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Ask a Curator day returns on September 16th 2020

Ask a Curator Day started in 2010 in an effort to harness Twitter’s networking power to drum up some direct engagement with curators across the globe. The idea was that a curious public would be able to question the keepers of cultural heritage about the objects in their care and what it is they do with them.

The event became an instant hit with museums around the world fielding questions from their audiences, and trended number one on Twitter worldwide.

Over the past decade the event has grown under the watchful eye of Mar Dixon and it’s grown from being something that just takes place on Twitter to also encompass Instagram, YouTube and Facebook.

On September 16th 2020, Ask a Curator will return and we’re hoping that museums around the globe will once again get their curators and other experts to answer questions from the public.

Any Museum, Gallery or Heritage site can get involved with Ask a Curator. But if you don’t fit into one of those categories, you’re still welcome to participate. In previous years we’ve had questions answered by people working in Zoos, Aquariums, Libraries and more.

You also don’t need to be a curator to answer questions. The public think that people who work in museums are all curators, but obviously you can put questions to whoever you feel is best placed to answer.

From New Zealand to Hawaii, Ask a Curator spans the globe with cultural and heritage organisations answering questions from members of the public. How your institution gets involved is very much up to you. Many run Ask a Curator on Twitter asking their followers to send them questions, others prefer to participate on Facebook or Instagram.

Some people will send you questions directly, but you can also search the hashtag #AskaCurator for questions anyone can answer. How your institution participates is up to you.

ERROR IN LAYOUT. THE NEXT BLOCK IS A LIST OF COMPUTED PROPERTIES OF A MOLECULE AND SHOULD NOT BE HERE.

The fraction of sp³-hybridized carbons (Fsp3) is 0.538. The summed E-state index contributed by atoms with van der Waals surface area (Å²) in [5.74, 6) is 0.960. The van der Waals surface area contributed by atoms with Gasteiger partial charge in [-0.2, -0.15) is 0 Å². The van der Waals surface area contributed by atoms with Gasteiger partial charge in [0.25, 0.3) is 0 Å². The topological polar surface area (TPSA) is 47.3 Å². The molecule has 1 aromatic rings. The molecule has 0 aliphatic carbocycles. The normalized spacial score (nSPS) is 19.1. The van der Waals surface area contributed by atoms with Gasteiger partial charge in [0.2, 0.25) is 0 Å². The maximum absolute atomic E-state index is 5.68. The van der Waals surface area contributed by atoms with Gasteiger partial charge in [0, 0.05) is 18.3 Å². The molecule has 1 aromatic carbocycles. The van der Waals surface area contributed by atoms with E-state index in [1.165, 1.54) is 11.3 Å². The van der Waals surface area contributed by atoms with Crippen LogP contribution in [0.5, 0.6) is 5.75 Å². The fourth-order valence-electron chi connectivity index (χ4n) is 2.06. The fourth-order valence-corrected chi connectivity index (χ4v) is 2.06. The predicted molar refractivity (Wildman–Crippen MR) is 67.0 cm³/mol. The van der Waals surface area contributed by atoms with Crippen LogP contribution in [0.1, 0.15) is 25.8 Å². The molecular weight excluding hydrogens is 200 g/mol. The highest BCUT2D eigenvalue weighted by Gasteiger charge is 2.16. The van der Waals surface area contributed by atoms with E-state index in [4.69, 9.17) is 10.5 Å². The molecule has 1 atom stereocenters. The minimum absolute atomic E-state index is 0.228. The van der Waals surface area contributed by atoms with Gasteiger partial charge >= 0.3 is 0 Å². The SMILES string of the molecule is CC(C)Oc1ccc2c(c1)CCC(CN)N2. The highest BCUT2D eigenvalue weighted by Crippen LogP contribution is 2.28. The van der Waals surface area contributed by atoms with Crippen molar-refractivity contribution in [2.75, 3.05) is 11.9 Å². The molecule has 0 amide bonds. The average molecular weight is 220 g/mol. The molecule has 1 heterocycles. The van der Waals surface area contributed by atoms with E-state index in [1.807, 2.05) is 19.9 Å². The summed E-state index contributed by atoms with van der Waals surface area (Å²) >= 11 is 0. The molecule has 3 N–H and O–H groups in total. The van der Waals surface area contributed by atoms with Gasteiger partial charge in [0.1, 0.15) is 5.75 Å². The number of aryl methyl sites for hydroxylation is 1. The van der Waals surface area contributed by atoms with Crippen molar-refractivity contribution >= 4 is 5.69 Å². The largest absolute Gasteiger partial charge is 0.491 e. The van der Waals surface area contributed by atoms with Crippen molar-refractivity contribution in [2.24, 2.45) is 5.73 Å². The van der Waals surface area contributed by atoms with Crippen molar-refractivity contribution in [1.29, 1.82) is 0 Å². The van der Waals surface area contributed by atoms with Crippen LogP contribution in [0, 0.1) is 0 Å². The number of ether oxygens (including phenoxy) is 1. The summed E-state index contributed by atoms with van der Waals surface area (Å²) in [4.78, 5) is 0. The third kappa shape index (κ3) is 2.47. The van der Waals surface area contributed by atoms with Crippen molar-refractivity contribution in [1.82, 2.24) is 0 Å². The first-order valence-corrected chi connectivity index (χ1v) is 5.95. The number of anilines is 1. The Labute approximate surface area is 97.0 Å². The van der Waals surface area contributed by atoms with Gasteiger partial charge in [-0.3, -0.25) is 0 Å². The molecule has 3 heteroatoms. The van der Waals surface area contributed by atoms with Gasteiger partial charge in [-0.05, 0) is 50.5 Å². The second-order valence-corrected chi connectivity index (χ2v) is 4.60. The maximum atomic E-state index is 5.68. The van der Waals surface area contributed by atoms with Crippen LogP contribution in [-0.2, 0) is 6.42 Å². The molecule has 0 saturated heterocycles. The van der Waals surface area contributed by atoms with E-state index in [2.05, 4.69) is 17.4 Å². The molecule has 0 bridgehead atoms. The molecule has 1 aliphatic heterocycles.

Some questions from previous years include:

What does your typical day look like?
What’s the weirdest object in your collection?
What do you love about your job?
What’s your favourite object?
Have you ever broken an object What’s your most valuable object?
What’s your oldest object?
How have you done your job during the pandemic?
If you could add any object to your collection, what would it be?
Which artist alive or dead, who would you like to meet?
Who is your favourite artist?
Who is your favourite scientist?
Who is your favourite figure from history?
Is your museum haunted?
How do you get a job in a museum?
What is your museum doing to diversity your collection?
What’s a surprising fact about your museum?
What’s your favourite museum to visit other than your own?
Do you collect anything yourself?
What’s the difference between a curator and a conservator?
What’s on a Curators playlist?
How can I get my art in a museum?
What’s in a curators bag?
Which object would you like to see come to life?
What item would you most like to take home and why?
Do you have any cats in your collection?
If you could only save one object from a fire, what would it be?
Why are museums important?
What’s your largest object?
If you could live at any time, what year would you choose?
What’s the role of a museum in 2020?
What’s the strangest thing to ever happen in your museum?
Why did you become a curator?
What part of your job has surprised you?
Which object would you use to explain humanity to Aliens?
Got any advice for someone who wants to become a curator?
How are you making your museum relevant to young people?

This should give you some idea of the broad range of questions that you can expect from Ask a Curator (you’ll find more questions in this Ask a Curator PDF).

The event takes place on September 16th, but you can get started now by letting your followers / fans know that you intend to participate and by booking time in with those best placed to answer questions.

You might want to prepare some content before 16th Sept, for example you could ask a curator to film answers to some of the questions on the previous page. You can download a design pack with graphics to use both on the day and to promote your participation here.

If you’ve not yet told us that you wish to take part, you can let us know using this form. This just makes it easier for us to give people updates and communicate the scale of the project to press. We look forward to having you be part of what promises to be another very successful Ask a Curator.

About the author – Jim Richardson

Jim Richardson is the founder of MuseumNext. He has worked with the museum sector on digital and innovation projects for more than twenty years and now splits his time between delivering consultancy, innovation workshops and keynote presentations.

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